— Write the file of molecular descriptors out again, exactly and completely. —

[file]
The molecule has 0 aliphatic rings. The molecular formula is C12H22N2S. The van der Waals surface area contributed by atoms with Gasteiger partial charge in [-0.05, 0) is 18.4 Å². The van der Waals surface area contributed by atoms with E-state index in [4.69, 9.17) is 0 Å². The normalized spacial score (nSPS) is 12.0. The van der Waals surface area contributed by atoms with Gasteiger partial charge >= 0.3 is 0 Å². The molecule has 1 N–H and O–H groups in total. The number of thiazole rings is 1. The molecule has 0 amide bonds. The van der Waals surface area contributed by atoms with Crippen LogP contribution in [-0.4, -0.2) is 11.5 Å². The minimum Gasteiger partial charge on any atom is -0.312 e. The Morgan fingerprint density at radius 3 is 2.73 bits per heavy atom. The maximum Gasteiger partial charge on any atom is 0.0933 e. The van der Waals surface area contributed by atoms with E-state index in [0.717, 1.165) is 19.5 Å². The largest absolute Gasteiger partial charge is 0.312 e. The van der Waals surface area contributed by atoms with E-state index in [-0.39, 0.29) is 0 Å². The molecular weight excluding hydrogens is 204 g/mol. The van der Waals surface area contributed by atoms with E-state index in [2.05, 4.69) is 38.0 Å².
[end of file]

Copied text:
The molecule has 0 aliphatic rings. The molecular formula is C12H22N2S. The van der Waals surface area contributed by atoms with Gasteiger partial charge in [-0.05, 0) is 18.4 Å². The van der Waals surface area contributed by atoms with E-state index in [4.69, 9.17) is 0 Å². The normalized spacial score (nSPS) is 12.0. The van der Waals surface area contributed by atoms with Gasteiger partial charge >= 0.3 is 0 Å². The molecule has 1 N–H and O–H groups in total. The number of thiazole rings is 1. The molecule has 0 amide bonds. The van der Waals surface area contributed by atoms with Crippen LogP contribution in [-0.4, -0.2) is 11.5 Å². The minimum Gasteiger partial charge on any atom is -0.312 e. The Morgan fingerprint density at radius 3 is 2.73 bits per heavy atom. The maximum Gasteiger partial charge on any atom is 0.0933 e. The van der Waals surface area contributed by atoms with E-state index in [0.717, 1.165) is 19.5 Å². The largest absolute Gasteiger partial charge is 0.312 e. The van der Waals surface area contributed by atoms with E-state index in [-0.39, 0.29) is 0 Å². The molecular weight excluding hydrogens is 204 g/mol. The van der Waals surface area contributed by atoms with E-state index in [2.05, 4.69) is 38.0 Å².